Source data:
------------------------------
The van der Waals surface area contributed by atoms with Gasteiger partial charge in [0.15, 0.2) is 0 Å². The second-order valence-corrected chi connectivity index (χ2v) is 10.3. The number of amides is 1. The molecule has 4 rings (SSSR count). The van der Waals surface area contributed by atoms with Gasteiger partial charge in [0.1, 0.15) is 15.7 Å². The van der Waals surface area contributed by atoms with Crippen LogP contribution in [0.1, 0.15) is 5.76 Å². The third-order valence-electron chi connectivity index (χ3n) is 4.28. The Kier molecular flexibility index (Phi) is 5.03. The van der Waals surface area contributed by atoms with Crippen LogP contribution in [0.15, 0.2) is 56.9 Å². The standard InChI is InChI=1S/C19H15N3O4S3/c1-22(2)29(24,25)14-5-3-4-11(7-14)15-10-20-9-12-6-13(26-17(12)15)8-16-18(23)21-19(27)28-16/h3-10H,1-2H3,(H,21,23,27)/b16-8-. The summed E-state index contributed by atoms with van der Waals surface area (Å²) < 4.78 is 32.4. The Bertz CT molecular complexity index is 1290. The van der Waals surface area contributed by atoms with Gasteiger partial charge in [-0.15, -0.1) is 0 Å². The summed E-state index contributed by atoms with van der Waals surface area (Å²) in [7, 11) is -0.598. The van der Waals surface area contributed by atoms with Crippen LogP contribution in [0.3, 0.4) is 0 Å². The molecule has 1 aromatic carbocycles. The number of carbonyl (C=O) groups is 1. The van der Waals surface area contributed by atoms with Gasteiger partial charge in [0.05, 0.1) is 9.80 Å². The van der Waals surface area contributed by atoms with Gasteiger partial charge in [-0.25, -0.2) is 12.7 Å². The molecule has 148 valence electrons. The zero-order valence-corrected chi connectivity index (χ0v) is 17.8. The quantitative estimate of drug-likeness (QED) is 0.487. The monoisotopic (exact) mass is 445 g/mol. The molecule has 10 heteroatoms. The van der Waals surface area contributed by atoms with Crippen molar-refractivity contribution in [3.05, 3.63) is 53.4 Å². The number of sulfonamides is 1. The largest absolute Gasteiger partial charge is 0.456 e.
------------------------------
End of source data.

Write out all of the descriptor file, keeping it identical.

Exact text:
The van der Waals surface area contributed by atoms with Gasteiger partial charge in [0.15, 0.2) is 0 Å². The second-order valence-corrected chi connectivity index (χ2v) is 10.3. The number of amides is 1. The molecule has 4 rings (SSSR count). The van der Waals surface area contributed by atoms with Gasteiger partial charge in [0.1, 0.15) is 15.7 Å². The van der Waals surface area contributed by atoms with Crippen LogP contribution in [0.1, 0.15) is 5.76 Å². The third-order valence-electron chi connectivity index (χ3n) is 4.28. The Kier molecular flexibility index (Phi) is 5.03. The van der Waals surface area contributed by atoms with Crippen LogP contribution in [0.15, 0.2) is 56.9 Å². The standard InChI is InChI=1S/C19H15N3O4S3/c1-22(2)29(24,25)14-5-3-4-11(7-14)15-10-20-9-12-6-13(26-17(12)15)8-16-18(23)21-19(27)28-16/h3-10H,1-2H3,(H,21,23,27)/b16-8-. The summed E-state index contributed by atoms with van der Waals surface area (Å²) < 4.78 is 32.4. The Bertz CT molecular complexity index is 1290. The van der Waals surface area contributed by atoms with Gasteiger partial charge in [-0.15, -0.1) is 0 Å². The summed E-state index contributed by atoms with van der Waals surface area (Å²) in [7, 11) is -0.598. The van der Waals surface area contributed by atoms with Crippen LogP contribution in [0.3, 0.4) is 0 Å². The molecule has 1 aromatic carbocycles. The number of carbonyl (C=O) groups is 1. The van der Waals surface area contributed by atoms with Gasteiger partial charge in [0.05, 0.1) is 9.80 Å². The van der Waals surface area contributed by atoms with Gasteiger partial charge in [-0.25, -0.2) is 12.7 Å². The molecule has 148 valence electrons. The zero-order valence-corrected chi connectivity index (χ0v) is 17.8. The quantitative estimate of drug-likeness (QED) is 0.487. The monoisotopic (exact) mass is 445 g/mol. The molecule has 10 heteroatoms. The van der Waals surface area contributed by atoms with Crippen molar-refractivity contribution in [3.05, 3.63) is 53.4 Å². The number of sulfonamides is 1. The largest absolute Gasteiger partial charge is 0.456 e.